Item #300 刑罪大秘録 [Secret Manual of Criminal Prosecution]. TOKUGAWA SHOGUNATE.
刑罪大秘録 [Secret Manual of Criminal Prosecution]
刑罪大秘録 [Secret Manual of Criminal Prosecution]
刑罪大秘録 [Secret Manual of Criminal Prosecution]
刑罪大秘録 [Secret Manual of Criminal Prosecution]
刑罪大秘録 [Secret Manual of Criminal Prosecution]
刑罪大秘録 [Secret Manual of Criminal Prosecution]
刑罪大秘録 [Secret Manual of Criminal Prosecution]
刑罪大秘録 [Secret Manual of Criminal Prosecution]
刑罪大秘録 [Secret Manual of Criminal Prosecution]
刑罪大秘録 [Secret Manual of Criminal Prosecution]
刑罪大秘録 [Secret Manual of Criminal Prosecution]
刑罪大秘録 [Secret Manual of Criminal Prosecution]
刑罪大秘録 [Secret Manual of Criminal Prosecution]
刑罪大秘録 [Secret Manual of Criminal Prosecution]
刑罪大秘録 [Secret Manual of Criminal Prosecution]
刑罪大秘録 [Secret Manual of Criminal Prosecution]
刑罪大秘録 [Secret Manual of Criminal Prosecution]
刑罪大秘録 [Secret Manual of Criminal Prosecution]
刑罪大秘録 [Secret Manual of Criminal Prosecution]
刑罪大秘録 [Secret Manual of Criminal Prosecution]
刑罪大秘録 [Secret Manual of Criminal Prosecution]
刑罪大秘録 [Secret Manual of Criminal Prosecution]
刑罪大秘録 [Secret Manual of Criminal Prosecution]
刑罪大秘録 [Secret Manual of Criminal Prosecution]
刑罪大秘録 [Secret Manual of Criminal Prosecution]
刑罪大秘録 [Secret Manual of Criminal Prosecution]
Remarkable Illustrated Manuscript of Japanese Criminal Procedure as Practiced Before the Meiji Restoration.

刑罪大秘録 [Secret Manual of Criminal Prosecution]

Fascinating manuscript vade mecum to the process of gimmi-suji, or the interrogation of suspected criminals in order to obtain confession. At the dawn of the Tokugawa feudal regime in 1600, judicial torture in Japan was legal by force of customary law, which differed from region to region. By the mid to late eighteenth century, efforts were made—perhaps by a team of bugyo (feudal magistrates which functioned as both prosecutors and judges)—to standardize the practice of judicial torture, and homolgate the procedures as a text, which became known as the Keizai dai hiroku. The earliest known manuscript dates from about 1814, and copies are known that date from 1836 and 1865, just three years before the collapse of Shogunate. No early printed copies are known; the first appeared in 1997, and was a facsimile of the 1836 manuscript held at the national Diet Library in Tokyo. Our manuscript dates from 1855, and is illustrated by rather crude hand-colored ink drawings of restraint tortures, tattoos that identified criminals and their crimes, executions, and even floor plans of prisons, which were entirely designed to facilitate the process of interrogation. The text discusses who may be tortured, and who may not be—pregnant women, those under 15 or over 70, the infirm. The punishment for the illegal administration of torture was death, even though death itself was a legally permissible outcome of torture. Interrogation to extract a confession, or romon (restraint or imprisonment) was de rigueur for any number of crimes which required a confession to prosecute, but only the most serious offenses—murder, arson, forgery, trespassing—demanded gomon, or more refined and excruciating tortures. Our manuscript is largely consecrated to gomon, and concludes with gokumon, or beheading and the subsequent display of the criminal's head in a public place. A most fascinating "secret" illustrated manual of criminal procedure before the legal reforms that began with  the Meji Restoration in 1868.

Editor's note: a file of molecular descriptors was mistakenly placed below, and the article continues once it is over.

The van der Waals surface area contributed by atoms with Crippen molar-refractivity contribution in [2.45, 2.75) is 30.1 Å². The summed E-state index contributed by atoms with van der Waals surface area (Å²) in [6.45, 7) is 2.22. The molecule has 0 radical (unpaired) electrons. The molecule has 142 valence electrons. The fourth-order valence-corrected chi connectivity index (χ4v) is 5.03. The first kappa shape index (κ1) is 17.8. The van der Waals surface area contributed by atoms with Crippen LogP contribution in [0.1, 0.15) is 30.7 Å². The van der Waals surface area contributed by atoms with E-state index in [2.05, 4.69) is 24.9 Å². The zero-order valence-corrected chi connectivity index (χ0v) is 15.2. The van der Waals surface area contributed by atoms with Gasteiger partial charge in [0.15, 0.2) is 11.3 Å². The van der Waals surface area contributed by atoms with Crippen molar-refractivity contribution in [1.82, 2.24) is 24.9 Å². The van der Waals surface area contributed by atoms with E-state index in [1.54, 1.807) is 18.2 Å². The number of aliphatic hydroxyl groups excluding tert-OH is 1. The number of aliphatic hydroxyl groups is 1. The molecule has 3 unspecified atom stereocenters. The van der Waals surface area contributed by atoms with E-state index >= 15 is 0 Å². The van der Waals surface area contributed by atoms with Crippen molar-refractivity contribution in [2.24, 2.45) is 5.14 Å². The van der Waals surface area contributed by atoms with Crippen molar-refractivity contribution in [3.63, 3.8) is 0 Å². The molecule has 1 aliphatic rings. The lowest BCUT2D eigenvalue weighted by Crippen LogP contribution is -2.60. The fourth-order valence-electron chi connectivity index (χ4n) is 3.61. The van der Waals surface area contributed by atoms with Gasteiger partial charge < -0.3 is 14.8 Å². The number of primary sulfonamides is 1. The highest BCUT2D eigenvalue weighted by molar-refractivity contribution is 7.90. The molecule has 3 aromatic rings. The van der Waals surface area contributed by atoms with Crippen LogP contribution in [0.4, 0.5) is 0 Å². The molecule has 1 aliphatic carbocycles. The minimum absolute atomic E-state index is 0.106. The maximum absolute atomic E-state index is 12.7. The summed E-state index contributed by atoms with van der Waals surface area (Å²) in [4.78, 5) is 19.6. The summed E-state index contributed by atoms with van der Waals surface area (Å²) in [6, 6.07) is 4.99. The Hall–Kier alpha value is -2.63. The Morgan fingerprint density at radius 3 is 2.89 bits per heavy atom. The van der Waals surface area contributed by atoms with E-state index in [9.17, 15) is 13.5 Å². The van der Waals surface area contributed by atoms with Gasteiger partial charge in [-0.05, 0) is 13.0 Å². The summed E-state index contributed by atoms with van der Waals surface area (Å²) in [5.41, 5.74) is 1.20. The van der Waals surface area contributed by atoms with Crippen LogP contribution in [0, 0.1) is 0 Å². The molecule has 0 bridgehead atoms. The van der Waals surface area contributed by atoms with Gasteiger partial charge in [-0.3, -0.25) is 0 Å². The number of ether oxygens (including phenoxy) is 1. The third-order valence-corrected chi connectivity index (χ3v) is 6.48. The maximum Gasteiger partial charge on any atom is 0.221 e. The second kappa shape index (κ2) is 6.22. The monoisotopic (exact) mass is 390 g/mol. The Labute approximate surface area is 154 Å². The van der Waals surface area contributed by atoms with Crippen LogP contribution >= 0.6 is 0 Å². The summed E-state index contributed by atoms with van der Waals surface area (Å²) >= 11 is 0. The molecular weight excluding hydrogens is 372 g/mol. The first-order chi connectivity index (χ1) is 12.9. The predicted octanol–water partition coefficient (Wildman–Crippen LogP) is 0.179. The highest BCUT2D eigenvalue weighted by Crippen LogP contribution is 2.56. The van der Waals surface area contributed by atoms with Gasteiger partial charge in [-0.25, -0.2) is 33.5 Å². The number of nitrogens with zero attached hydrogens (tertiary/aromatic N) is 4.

Japan: 1855.

Fukurotoji four-hole pouch binding, 229 x 160 x 11 mm. 62 double leaves, text in Japanese in a single hand in carbon-based ink, with a few corrections in a somewhat later hand in a red-tinged ink, without borders, text justification 198 x 140 mm et infra, illustrations without justification rules. Contemporary binding a bit worn and soft, manuscript daisan present but partially detached, red silk sewing thread renewed, titled in manuscript on tail edge of text block. Interior: Wormholes pierce the upper cover and continue through the first third of the text block, diminishing at about the 24th leaf; a second worm gallery affecting about ten leaves in center of text block; a third gallery affecting fore-margin of 15 leaves towards end of volume; a few tiny wormholes to fore edge. Some worming affects text, otherwise a clean, complete copy of a work that has survived in limited numbers due to extensive use.

Provenance:

Unidentified period hanko in vermilion ink to first page; signature of an early owner on last page; another signature, inked out and illegible, to same page. 

Abe, Haruo, "Self-Incrimination in Japan and the United States," The Journal of Criminal Law, Criminology, and Police Science, Vol. 46, No. 5, Evanston: Northwestern University Pritzker School of Law, 1956, pp. 613-20 and passim; Ishii, Nihon Hoseishi Gaisetsu, Tokyo: 1948, pp. 472-4; Botsman, Daniel, Punishment and Power in the Making of Modern Japan, PUP, 2005, p. 20.

Item #300

Price: $6,200.00

Status: On Hold